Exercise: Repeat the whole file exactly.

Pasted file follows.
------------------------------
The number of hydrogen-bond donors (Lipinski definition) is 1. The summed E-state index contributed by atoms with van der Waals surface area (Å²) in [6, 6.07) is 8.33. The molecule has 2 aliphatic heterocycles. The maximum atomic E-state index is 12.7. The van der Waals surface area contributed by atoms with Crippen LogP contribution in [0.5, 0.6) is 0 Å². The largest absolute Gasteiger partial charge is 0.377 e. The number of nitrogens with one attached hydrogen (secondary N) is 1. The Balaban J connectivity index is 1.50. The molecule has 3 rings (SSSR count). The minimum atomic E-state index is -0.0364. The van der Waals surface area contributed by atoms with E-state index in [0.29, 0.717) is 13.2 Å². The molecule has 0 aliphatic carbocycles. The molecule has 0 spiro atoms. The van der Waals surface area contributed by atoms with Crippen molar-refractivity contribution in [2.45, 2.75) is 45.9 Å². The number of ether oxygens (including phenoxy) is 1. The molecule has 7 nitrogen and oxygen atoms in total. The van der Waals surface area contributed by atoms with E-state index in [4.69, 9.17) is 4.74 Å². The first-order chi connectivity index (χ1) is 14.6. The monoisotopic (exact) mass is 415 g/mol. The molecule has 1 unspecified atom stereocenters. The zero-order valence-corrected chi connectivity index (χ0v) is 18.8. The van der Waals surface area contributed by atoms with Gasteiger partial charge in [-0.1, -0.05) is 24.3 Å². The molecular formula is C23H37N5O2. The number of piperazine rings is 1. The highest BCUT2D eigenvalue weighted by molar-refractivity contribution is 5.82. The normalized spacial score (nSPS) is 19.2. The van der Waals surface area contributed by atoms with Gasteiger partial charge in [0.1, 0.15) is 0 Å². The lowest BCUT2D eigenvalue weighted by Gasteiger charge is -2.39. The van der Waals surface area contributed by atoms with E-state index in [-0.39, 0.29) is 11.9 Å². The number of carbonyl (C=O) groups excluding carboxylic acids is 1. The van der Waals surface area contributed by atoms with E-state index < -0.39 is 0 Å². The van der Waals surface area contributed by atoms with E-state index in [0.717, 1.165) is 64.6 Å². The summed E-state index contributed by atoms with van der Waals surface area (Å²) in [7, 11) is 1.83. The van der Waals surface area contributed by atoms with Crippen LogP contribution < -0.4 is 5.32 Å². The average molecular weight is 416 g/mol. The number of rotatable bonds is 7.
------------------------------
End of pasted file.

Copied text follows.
The number of hydrogen-bond donors (Lipinski definition) is 1. The summed E-state index contributed by atoms with van der Waals surface area (Å²) in [6, 6.07) is 8.33. The molecule has 2 aliphatic heterocycles. The maximum atomic E-state index is 12.7. The van der Waals surface area contributed by atoms with Crippen LogP contribution in [0.5, 0.6) is 0 Å². The largest absolute Gasteiger partial charge is 0.377 e. The number of nitrogens with one attached hydrogen (secondary N) is 1. The Balaban J connectivity index is 1.50. The molecule has 3 rings (SSSR count). The minimum atomic E-state index is -0.0364. The van der Waals surface area contributed by atoms with E-state index in [0.29, 0.717) is 13.2 Å². The molecule has 0 aliphatic carbocycles. The molecule has 0 spiro atoms. The van der Waals surface area contributed by atoms with Crippen molar-refractivity contribution in [2.45, 2.75) is 45.9 Å². The number of ether oxygens (including phenoxy) is 1. The molecule has 7 nitrogen and oxygen atoms in total. The van der Waals surface area contributed by atoms with E-state index in [4.69, 9.17) is 4.74 Å². The first-order chi connectivity index (χ1) is 14.6. The monoisotopic (exact) mass is 415 g/mol. The molecule has 1 unspecified atom stereocenters. The zero-order valence-corrected chi connectivity index (χ0v) is 18.8. The van der Waals surface area contributed by atoms with Gasteiger partial charge in [-0.1, -0.05) is 24.3 Å². The molecular formula is C23H37N5O2. The number of piperazine rings is 1. The highest BCUT2D eigenvalue weighted by molar-refractivity contribution is 5.82. The normalized spacial score (nSPS) is 19.2. The van der Waals surface area contributed by atoms with Gasteiger partial charge in [0.1, 0.15) is 0 Å². The lowest BCUT2D eigenvalue weighted by Gasteiger charge is -2.39. The van der Waals surface area contributed by atoms with E-state index in [-0.39, 0.29) is 11.9 Å². The number of carbonyl (C=O) groups excluding carboxylic acids is 1. The van der Waals surface area contributed by atoms with E-state index < -0.39 is 0 Å². The van der Waals surface area contributed by atoms with E-state index in [0.717, 1.165) is 64.6 Å². The summed E-state index contributed by atoms with van der Waals surface area (Å²) in [7, 11) is 1.83. The van der Waals surface area contributed by atoms with Crippen LogP contribution < -0.4 is 5.32 Å². The average molecular weight is 416 g/mol. The number of rotatable bonds is 7.